Nearly a year after launching, the team behind the NewsWorks community-driven online news effort from WHYY, the Philadelphia public media organization, shared its lessons. It was the third event from a revived local chapter of the Online News Association.
After an hour of beer donated by Boxcar Brewing, sandwiches from the Trolleycar Diner and pretzels from the Center City Soft Pretzel Co., I kicked off the night and introduced WHYY editorial chief Chris Satullo.
Satullo and Don Henry, two of the many leading faces behind the NewsWorks initiative, shared five tasks they got right and five tasks they got wrong. Text of them all and video of the first few below.
What NewsWorks says it got right
- Made ads behave themselves , focused on straightforward design — No obtrusive ads, Henry said.
- Hyperlocal pages — The team was proud of their work in the northwest
- Partnership network broadened our mix.
- Changed the culture of the newsroom, provided ample in-house training.
- Got the damn web site launched — Henry said there was no IA or strategy or staff in May 2010 and still launched in mid-November, “not so bad,” he said.
What NewsWorks says it got wrong
- Missed change to fully leverage WHYY’s rich audio content — No early in-roads in podcasting, though movement has been made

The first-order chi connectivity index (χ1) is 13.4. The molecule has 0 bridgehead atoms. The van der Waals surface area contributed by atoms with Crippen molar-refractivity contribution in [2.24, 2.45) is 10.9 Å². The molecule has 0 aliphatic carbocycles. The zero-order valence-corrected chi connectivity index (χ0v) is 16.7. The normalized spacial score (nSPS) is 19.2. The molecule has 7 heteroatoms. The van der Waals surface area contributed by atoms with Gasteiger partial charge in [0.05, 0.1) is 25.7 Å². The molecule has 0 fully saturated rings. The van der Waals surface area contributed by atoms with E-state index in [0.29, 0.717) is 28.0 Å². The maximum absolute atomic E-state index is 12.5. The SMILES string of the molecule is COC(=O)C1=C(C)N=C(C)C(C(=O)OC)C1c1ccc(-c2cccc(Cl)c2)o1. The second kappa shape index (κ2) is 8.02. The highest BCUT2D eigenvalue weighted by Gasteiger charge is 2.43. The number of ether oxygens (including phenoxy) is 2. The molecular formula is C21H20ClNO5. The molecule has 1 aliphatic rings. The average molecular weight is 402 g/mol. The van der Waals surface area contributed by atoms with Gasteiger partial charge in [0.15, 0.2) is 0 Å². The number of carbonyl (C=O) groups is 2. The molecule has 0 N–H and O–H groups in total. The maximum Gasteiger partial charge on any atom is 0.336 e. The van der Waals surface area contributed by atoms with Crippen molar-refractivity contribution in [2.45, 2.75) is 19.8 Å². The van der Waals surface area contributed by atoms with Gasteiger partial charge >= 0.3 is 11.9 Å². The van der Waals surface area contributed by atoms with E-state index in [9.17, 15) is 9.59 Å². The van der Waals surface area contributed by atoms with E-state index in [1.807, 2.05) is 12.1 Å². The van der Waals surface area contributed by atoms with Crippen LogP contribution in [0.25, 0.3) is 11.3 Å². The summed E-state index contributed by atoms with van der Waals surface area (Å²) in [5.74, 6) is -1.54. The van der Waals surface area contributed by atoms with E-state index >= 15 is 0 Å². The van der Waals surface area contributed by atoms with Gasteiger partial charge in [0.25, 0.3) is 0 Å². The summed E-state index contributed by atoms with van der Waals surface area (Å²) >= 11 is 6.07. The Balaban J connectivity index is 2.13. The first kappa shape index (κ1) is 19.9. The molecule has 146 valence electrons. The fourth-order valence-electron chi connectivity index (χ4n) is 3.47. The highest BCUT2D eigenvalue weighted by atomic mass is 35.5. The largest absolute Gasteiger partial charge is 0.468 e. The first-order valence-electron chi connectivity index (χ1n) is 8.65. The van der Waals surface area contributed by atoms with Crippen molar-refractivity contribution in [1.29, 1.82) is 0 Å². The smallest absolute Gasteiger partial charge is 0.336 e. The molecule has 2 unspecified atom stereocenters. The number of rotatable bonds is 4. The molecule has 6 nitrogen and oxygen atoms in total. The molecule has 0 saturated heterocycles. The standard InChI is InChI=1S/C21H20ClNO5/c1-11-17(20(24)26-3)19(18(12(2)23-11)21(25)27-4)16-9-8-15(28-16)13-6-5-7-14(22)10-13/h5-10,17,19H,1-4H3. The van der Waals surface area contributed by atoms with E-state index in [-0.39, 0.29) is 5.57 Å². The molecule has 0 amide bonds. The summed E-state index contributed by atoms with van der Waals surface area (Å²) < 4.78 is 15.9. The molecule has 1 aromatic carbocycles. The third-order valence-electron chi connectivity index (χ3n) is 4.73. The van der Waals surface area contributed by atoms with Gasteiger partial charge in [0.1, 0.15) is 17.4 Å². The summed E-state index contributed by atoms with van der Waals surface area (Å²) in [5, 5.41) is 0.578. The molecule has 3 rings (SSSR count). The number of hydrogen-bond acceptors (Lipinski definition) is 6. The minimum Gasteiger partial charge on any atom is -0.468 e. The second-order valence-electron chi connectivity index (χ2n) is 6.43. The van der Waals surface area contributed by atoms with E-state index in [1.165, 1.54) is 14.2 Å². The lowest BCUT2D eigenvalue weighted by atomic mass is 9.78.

- Failed to dislodge perceptoion that site was principally ‘citizen journalism’ and hyperlocal
- Membership strategy still needs work — Needing to fund and sustain bigger work
- Social media were not the leading edge of our participation strategy
- Got the damn web site launched — It was surely lacking a lot of what the staff hoped it could be, but it was a start.
Other takeaways from Q&A session:
- Having strong content partnerships early on is a big priority to recommend to others, said Satullo
- “In the time it takes to make the website you really want, it will no longer be what you want,” said Satullo.
- Just 13 percent of traffic to NewsWorks comes from visitors using the URL, much more from search and social, suggesting the site isn’t as widely known as it is useful, Satullo said.
- July and August saw 30 percent increase in readership, helped by “an earthquake, Irene and Arlene.”
- “People want something that tastes, looks and feels like NPR but is local,” Satullo said. “But if you really listen, NPR hogs up a lot of the average hour. We just have a few minutes at the top and a little at the close. It’s hard to blow the wheels off City Hall in less than 10 minutes.” Adding the daily NewsWorks Tonight show is WHYY trying to “make a bigger canvas to do that.”
- NewsWorks, which has a hyperlocal effort in northwest Philly, won’t be expanding until “this thing is sustained,” which involves growing membership around it, said Satullo.
- The site is tablet ready because it doesn’t use Flash, but the team is seeking a new mobile template to more friendly to smartphone users, said Henry.